But some research suggests that if you want to create jobs, it’s better to cut taxes for the bottom 90 percent of earners.

“People often point to the early 1980s as evidence for trickle-down economics, but there are important confounding factors, such as monetary policy and tax cuts for lower-income groups that occurred at the same time,” says Zidar. “Ultimately, there simply are not that many data points at the national level, so there is an inherent amount of uncertainty in the link between tax cuts for different groups and subsequent economic activity.”

To gauge the effects of tax cuts for the wealthy, Zidar gathered local data such as state-level employment statistics and individual incomes. Using individual tax returns, he analyzed how federal income-tax changes affected individuals of varying income levels as well as the economies of their home states. If tax cuts for high earners sparked economic activity, states with high percentages of high-income taxpayers would grow faster.

“What is interesting is that the state-level results, which are supported by 50 times as much data, are consistent with the national results,” Zidar says. “Both show that almost all the stimulative effect of tax cuts comes from those for lower income groups, and that tax cuts for higher income groups have small impacts in the short to medium run.”

Where the wealthy are
If tax cuts for high earners sparked economic activity, states with high percentages of high-income taxpayers would grow faster. But research finds that tax cuts for lower-income people sparked more economic activity.

 

Duke University’s Juan Carlos Suárez Serrato, with Zidar, also used regional data to study the effects of corporate tax breaks, such as those designed to convince employers to relocate. The researchers find strong evidence against the traditional arguments for using corporate tax breaks to stimulate economic activity.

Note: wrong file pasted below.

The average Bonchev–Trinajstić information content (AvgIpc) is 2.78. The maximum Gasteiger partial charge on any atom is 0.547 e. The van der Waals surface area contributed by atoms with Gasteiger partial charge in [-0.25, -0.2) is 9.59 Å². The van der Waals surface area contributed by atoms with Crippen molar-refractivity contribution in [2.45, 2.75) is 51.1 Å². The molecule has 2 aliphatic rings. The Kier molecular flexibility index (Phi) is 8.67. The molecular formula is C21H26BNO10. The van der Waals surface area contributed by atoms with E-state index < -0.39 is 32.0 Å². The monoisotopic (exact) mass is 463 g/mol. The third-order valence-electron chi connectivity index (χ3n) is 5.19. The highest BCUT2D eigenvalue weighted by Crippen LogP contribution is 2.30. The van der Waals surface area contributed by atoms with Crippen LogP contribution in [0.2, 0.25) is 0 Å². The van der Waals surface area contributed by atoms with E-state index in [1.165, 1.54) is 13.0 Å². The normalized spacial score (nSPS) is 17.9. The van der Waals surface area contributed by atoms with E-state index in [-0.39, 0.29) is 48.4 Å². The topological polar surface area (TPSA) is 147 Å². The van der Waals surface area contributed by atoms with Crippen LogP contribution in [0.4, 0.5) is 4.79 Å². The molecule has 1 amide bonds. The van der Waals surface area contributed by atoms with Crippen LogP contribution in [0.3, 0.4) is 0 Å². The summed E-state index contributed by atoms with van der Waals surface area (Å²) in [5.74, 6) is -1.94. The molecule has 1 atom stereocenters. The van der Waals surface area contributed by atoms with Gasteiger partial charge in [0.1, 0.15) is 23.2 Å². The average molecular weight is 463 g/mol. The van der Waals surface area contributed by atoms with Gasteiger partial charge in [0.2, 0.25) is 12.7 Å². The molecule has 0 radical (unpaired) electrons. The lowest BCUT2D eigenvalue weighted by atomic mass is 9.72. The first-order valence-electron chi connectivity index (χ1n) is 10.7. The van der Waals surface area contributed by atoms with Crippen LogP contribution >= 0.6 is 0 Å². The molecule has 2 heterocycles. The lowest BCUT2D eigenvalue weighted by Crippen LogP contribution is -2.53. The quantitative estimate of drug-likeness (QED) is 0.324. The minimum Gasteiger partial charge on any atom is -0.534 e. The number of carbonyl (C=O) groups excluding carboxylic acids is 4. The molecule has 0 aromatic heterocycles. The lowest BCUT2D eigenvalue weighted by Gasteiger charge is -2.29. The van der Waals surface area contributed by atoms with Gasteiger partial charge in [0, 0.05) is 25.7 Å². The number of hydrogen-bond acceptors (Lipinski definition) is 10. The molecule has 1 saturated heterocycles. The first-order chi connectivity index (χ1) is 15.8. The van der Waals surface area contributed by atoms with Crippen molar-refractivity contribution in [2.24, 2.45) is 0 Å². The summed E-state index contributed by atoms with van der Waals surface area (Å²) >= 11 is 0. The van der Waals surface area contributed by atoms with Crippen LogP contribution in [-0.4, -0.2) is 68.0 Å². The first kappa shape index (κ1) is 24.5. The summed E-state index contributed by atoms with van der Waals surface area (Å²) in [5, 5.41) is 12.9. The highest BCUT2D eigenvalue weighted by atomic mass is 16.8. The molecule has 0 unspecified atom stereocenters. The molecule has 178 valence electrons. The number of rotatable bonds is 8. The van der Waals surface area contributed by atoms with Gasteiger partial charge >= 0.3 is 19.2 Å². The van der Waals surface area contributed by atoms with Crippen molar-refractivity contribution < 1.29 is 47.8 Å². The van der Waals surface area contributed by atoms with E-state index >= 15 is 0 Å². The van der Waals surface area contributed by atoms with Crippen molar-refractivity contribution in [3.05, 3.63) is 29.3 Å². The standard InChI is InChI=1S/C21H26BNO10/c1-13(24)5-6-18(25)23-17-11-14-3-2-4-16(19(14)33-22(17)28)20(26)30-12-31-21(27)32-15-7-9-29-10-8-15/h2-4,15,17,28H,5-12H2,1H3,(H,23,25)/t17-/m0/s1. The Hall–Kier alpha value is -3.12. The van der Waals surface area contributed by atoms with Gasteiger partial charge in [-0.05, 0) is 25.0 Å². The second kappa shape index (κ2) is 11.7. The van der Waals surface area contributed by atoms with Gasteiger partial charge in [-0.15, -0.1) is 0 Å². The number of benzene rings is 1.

Corporate shareholders get more benefit from tax breaks than either workers or landowners do, Suárez and Zidar find, and workers are disproportionately affected by the diminished government services and infrastructure investment that come with the loss in tax revenue. Their study concludes that corporations get roughly 40 percent of the total benefits of state corporate tax cuts; workers, 30–35 percent; and local landowners, 25–30 percent (through rising real-estate values). 

The researchers looked at every change in state corporate taxes from 1980 on and measured businesses’ responses to those changes. In addition to county-level data, they used individual-level data from the 1980, 1990, and 2000 US censuses and the 2009 American Community Survey. They created indices of changes in wage rates and rental rates that are adjusted to eliminate the effects of changes in compositions of workers and housing units in any given region.

The findings help explain how certain location-specific attributes, such as availability of skilled workers, can make a higher-tax-rate location more attractive than a lower-rate community for a corporation. Corporations, they find, often choose locations where their businesses are most productive rather than the least taxed.

Fannie Mae transfers billions of dollars to struggling US regions 

In times of economic recession, governments have an interest in democratizing the pain. Within the US, tax collections from healthy areas pay for programs in more-depressed regions. Although these tax policies are often controversial, keeping hard-hit areas from spiraling into intractable depressions mitigates the long-term economic damage for the country as a whole.

Using data from 106 metropolitan areas, economists have uncovered a more subtle way that economically strong parts of the US can, and do, transfer significant wealth to weaker regions. Nationally standardized mortgage rates, they conclude, effectively send billions of dollars from relatively healthy regions to struggling communities during economic downturns. 

The researchers—Hurst, Vavra, Chicago Booth’s Amit Seru, and Chicago Harris’s Benjamin Keys—analyzed 18 million individual mortgage loans securitized by Fannie Mae and Freddie Mac, the US government-sponsored enterprises, between 1999 and 2012, as well as metro-regional data on borrowing, such as loan-default rates. Mortgage originators rely on Fannie and Freddie, created to expand the secondary mortgage market, to securitize the vast majority of US home loans, which gives these government-backed entities indirect control over the rules and rates for lending. The researchers also looked at prime jumbo loans, which generally meet the criteria for Fannie and Freddie loans but are securitized privately because of size. 

The data provided details on each borrower and property, including credit scores, payment histories, locations, and loan-to-value ratios. With these data, the researchers built a model that displays how the richest regions of the country helped the poorest during the recession.